If you have a significant family history of breast and/or ovarian cancer and you’re interested in genetic testing, it is recommended that a relative who has had breast or ovarian cancer be tested first. If your family member with cancer is tested and found to have an abnormality in one of these genes, other relatives with or without cancer may be tested for that specific genetic mutation.
If you then test negative for the genetic mutation that is known to be present in the family, your chance of developing breast or ovarian cancer is probably no higher than the risk faced by an individual without a significant family history. If you test positive, your risk for developing breast or ovarian cancer is substantially increased, but still not 100 percent.
What are the risks of genetic testing?
There are certain risks associated with genetic testing for cancer susceptibility, including the possibility of insurance or employment discrimination. There are some federal and state laws designed to lower the risk of insurance discrimination, but they only pertain to specific types of insurance. Other risks of genetic testing are adverse psychological reactions and disrupted family relationships. An individual who tests positive may experience anxiety, guilt, depression or fear. Family members may have similar feelings, which could cause strain between relatives.
What if I don’t have a family history of breast cancer? Should I be tested anyway?
The guidelines regarding who should be tested continue to evolve as we learn more about genetics and their role in cancer. If you have a question, ask your primary care physician.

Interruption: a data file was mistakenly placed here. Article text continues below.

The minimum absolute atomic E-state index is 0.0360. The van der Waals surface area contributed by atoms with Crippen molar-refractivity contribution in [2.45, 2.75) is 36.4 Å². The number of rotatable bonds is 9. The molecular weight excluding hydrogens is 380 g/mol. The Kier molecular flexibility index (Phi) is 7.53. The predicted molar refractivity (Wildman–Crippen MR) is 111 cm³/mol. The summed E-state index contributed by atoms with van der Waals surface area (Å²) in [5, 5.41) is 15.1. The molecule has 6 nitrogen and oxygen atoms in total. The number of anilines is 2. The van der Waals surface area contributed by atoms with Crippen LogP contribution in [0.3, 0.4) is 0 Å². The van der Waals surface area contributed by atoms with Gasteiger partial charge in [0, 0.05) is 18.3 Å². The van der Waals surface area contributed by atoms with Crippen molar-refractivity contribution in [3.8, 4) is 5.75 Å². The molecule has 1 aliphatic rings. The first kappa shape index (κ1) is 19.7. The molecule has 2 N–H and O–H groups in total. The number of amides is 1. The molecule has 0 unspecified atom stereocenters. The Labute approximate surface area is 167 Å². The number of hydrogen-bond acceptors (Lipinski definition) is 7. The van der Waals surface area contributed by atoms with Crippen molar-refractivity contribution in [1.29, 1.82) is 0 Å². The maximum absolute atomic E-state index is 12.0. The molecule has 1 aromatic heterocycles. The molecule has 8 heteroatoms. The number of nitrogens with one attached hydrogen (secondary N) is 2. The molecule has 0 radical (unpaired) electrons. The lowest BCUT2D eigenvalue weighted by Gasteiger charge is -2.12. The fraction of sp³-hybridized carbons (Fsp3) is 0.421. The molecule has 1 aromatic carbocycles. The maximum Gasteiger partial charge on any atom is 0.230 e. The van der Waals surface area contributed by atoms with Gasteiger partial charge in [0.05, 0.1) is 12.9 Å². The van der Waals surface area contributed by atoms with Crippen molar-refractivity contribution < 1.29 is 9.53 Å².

Individuals who might consider genetic testing include:
- All patients diagnosed with breast cancer and/or ovarian cancer.
- An individual with a relative who has a pathogenic variant in a cancer susceptibility gene.
- An individual who has a 1st or 2nd degree relative with any of the following:
- Breast Cancer ≤ 45 y/o
- Ovarian Cancer
- Male Breast Cancer
- Pancreatic Cancer
- ≥2 Breast cancer primaries in a single individual
- ≥2 individuals with breast cancer primaries on the same side of family with at least one diagnose ≤50 y/o
- An individual with a personal and/or family history on the same side of the family of 3 or more of the following (especially if diagnosed age ≤50 y/o; can include multiple primary cancer in same individual)
- Breast cancer, sarcoma, adrenocortical carcinoma, brain tumor, leukemia
- Colon cancer, endometrial cancer, thyroid cancer, kidney cancer, dermatologic manifestations, macrocephaly, or hamartomatous polyps of GI tract.
- Lobular breast cancer, diffuse gastric cancer
- Breast cancer, GI cancer or hamartomatous polyps, ovarian sex chord tumors, pancreatic cancer, testicular sertoli cell tumors or childhood skin pigmentation.
What does genetic testing cost?
Genetic testing pricing has decreased significantly with multigene panel testing costing as little as $250. Many insurance companies cover the cost of genetic testing, though most companies require that the family history meet specific requirements. It is always best to understand your own insurance coverage before beginning the process of genetic testing.